Big 4 Structured Finance to BB

bizguy24's picture
Rank: Monkey | 38

I recently just transferred to the Structured Finance Transactions Group at one of the Big 4 after working in audit for a year. I am 23, coming from a non-target school, already obtained my CPA, and will be sitting for the CFA Level 1 this December.

I just wanted to see if anyone had any insight on the exit opportunities for this group. My hope is to eventually obtain an structured finance job at a BB. Does anyone have any insight on how long I should stay in my position or what type of exit opportunities are possible. Thanks.

Comments (7)

Sep 6, 2013


    • 1
Sep 11, 2013

Leave earlier rather than later, people leave all the time to structuring, even within their first year. Just gotta make those connects.

Sep 27, 2013

Is it possible to move to the IBD of a BB after a year or 2 or am I limited to moving to the securitization division at a bank coming from the big 4?

Sep 30, 2013

For what it is worth, I am currently moving into the IBD of an Elite Boutique (Evercore, Lazard, Moelis, etc...) directly from a Big Four accounting advisory practice. I've been here a bit longer, but have a similar background. I was non-target, CPA, took/passed Level 1 CFA in 2013, etc. I'm moving over as a junior associate. It's definitely possible, but you just need the right network and experience. But, I'm not in a structured finance group now, so not sure how applicable all of this is.

Feb 21, 2014

Anyone else have any Insight on possible exit opportunities?

Feb 21, 2014

I'm not sure what structured finance means at a Big 4 shop. If it means highly structured, non-cookie cutter debt and equity structures that can't easily be syndicated because they are non-cookie cutter, then I think your best bet is targeting those IBs which aren't constrained by regulatory requirements on prop positions. That generally means boutique banks with some balance sheet or IBs who aren't subject to some jurisdiction-specific restrictions on regulated banks taking prop positions (is this the Volcker rule? I don't know as my shop ain't a US regulated bank).

A problem you may face, at least in the US, is market timing. In my experience, structured debt and equity is most in demand when PE firms are looking for leverage but banks are reluctant to provide high levels of leverage. The problem you'll face is that, in this cycle, that part of the cycle saw its hey-day over 2010 - 2013. Today, the debt markets (particularly cashed-up CLOs) are now eating any LBO debt that banks can syndicate, which means PE funds aren't as desperate for bespoke hybrid mezzanine funding solutions as they were over 2010 - 2013.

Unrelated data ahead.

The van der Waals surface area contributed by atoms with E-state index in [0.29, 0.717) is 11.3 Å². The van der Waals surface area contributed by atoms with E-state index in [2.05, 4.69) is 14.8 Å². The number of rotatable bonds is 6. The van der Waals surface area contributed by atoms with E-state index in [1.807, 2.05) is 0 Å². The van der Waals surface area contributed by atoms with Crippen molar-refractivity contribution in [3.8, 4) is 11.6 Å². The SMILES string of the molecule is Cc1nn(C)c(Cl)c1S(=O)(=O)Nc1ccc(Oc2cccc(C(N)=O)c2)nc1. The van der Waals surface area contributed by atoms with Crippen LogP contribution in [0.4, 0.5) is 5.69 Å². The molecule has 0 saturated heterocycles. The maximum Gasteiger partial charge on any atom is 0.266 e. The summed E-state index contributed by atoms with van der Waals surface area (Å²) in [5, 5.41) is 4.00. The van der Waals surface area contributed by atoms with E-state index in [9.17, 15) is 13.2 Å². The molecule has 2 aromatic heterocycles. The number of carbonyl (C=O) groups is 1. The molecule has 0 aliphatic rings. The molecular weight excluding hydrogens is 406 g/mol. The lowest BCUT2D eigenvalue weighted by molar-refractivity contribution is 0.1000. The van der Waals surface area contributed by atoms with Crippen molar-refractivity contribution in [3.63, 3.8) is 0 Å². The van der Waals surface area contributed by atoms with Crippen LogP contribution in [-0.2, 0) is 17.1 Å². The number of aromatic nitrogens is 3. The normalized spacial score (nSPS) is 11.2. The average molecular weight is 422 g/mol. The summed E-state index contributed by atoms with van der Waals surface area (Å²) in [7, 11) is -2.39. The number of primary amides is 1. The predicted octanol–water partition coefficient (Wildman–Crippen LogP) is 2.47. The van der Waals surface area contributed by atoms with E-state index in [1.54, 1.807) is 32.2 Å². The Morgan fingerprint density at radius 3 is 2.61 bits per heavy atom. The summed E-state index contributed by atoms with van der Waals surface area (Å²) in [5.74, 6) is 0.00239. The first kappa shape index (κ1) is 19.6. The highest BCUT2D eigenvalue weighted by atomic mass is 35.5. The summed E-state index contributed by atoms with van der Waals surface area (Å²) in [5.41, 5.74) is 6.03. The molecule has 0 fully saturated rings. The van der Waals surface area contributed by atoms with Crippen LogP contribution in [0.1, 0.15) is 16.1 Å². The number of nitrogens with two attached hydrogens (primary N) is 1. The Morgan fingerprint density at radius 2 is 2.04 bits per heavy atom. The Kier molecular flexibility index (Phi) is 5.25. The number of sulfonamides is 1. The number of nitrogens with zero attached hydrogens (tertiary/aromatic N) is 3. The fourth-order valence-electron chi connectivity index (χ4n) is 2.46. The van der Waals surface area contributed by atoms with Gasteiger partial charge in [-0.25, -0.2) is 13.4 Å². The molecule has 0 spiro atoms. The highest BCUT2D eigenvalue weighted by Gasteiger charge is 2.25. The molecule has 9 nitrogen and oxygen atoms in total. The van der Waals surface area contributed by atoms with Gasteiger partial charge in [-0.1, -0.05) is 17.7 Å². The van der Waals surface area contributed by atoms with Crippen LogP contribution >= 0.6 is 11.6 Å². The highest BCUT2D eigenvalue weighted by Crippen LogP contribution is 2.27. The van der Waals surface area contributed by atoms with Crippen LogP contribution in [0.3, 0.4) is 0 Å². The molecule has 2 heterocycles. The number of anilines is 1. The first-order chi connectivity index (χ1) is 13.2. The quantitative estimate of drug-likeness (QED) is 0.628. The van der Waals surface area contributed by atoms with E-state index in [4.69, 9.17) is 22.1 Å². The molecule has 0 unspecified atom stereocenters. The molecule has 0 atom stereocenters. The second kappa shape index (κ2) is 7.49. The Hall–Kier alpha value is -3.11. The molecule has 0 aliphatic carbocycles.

Structured products experience highest demand when liquidity is tight.

On the other hand, I wouldn't be surprised if the market bifurcates in the next 6 months between (i) high quality sponsor + >$100m EBITDA LBO targets and (ii) EBITDA LBO targets. That means category (ii) faces tighter liquidity, which means structured products for those deals are more in demand. This implies that you should be focusing on IB teams who focus on the middle market and have access to some balance sheet who are willing to put that balance sheet into deals. Access to balance sheet is crucial, as even the GS of the world would struggle to syndicate highly structured products, hence must put those structured deals on their own balance sheet.

This is my view as someone who covers structured products and LBO debt in the US at a bank that is not regulated under US banking laws. There may be others with views on other niches in the structured product market who disagree.

Feb 22, 2014